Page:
Giant Leap: Junior Employees & Leaders Suffer Most From Remote Working
Younger generation workers are disproportionately impacted by remote working, closely followed by senior business leaders according to one of South Africa’s largest workplace design consultancies.
Linda Trim, Director at Giant Leap, said: “For more junior workers, having less time in the office in order to develop relationships and learn by observing their senior colleagues really hampers their careers.
“Younger workers may suffer disproportionately from the absence of the anchor point of the workplace to help their social and professional development.“
Similarly, leaders in the workplace report that day-to-day tasks and instructions can be managed fine from home but fostering a shared sense of purpose and growing the business, the bigger picture work, is stilted and difficult when not done in person.
“Without regular face to face contact leaders find it harder to lead and may even lose their ‘edge’ in their field of expertise when they are operating in a more of a vacuum.”
This disconnect between leaders and their team has often created the misperceptions that people are not working as hard.
“But what we have noticed is that more junior workers aren’t getting to the answers as quickly and asking any question, at any time, as they would if they were physically next to their managers.”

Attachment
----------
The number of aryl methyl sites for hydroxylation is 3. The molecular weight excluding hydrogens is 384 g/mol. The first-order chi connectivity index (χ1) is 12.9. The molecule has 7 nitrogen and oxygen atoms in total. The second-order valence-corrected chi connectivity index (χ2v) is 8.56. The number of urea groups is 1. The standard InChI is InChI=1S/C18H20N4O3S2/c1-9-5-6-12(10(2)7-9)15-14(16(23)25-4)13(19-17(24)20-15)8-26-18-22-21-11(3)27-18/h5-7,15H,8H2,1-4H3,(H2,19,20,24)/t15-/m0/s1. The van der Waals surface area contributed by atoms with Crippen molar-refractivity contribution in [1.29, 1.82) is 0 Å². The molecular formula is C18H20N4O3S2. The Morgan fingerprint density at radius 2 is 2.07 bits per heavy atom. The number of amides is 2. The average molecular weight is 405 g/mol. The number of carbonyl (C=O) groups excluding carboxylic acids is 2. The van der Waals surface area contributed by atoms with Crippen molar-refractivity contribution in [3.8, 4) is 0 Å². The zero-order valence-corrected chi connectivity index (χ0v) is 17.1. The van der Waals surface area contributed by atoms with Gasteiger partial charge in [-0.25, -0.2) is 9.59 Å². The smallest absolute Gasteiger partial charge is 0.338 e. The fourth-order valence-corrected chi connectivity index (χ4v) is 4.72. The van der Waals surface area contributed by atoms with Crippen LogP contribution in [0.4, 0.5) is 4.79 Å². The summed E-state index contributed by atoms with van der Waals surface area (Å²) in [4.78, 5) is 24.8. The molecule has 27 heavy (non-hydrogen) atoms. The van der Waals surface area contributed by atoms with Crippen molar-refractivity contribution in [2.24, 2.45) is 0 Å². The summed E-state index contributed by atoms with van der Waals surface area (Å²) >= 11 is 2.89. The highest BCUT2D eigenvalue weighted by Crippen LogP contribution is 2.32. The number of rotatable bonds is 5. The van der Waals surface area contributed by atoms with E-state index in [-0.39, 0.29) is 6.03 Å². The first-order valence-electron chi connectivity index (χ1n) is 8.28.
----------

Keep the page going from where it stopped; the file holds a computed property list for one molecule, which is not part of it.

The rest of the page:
Trim noted that those ‘in the middle’ and who had been at a company for a long enough to know its ways, culture and expectations had better adapted to working from home in the beginning.
“But now, a year later, they are also increasingly reporting missing their work friends and the particular dynamism and innovation that happens when people work together. They also miss the cohesion and community,” Trim added.
Trim also noted an under-appreciated and under-reported obstacle of working from home is the challenges of effectively reading our colleagues and clients via virtual communication.
“As social beings, we are designed to influence the thinking and behaviours of other people. We have a whole array of non-verbal behaviours that help us interpret the person in front of us, much of which is unavailable to us in a remote working scenario. Fundamentally, face to face gives you much greater bandwidth.
“It helps us interpret other people, but just as importantly, it helps us not to misinterpret them.”
The future of work is all about choice, with the office being part of a wider ecosystem of physical and digital spaces where employees can work.
However, the office remains at the heart of our work ecosystem because, even in a post-Covid world, so many of us instinctively recognise the value of coming together to work, in person.
“The office provides a much better environment for encouraging people to feel like a valued member of the business,” Trim concluded.
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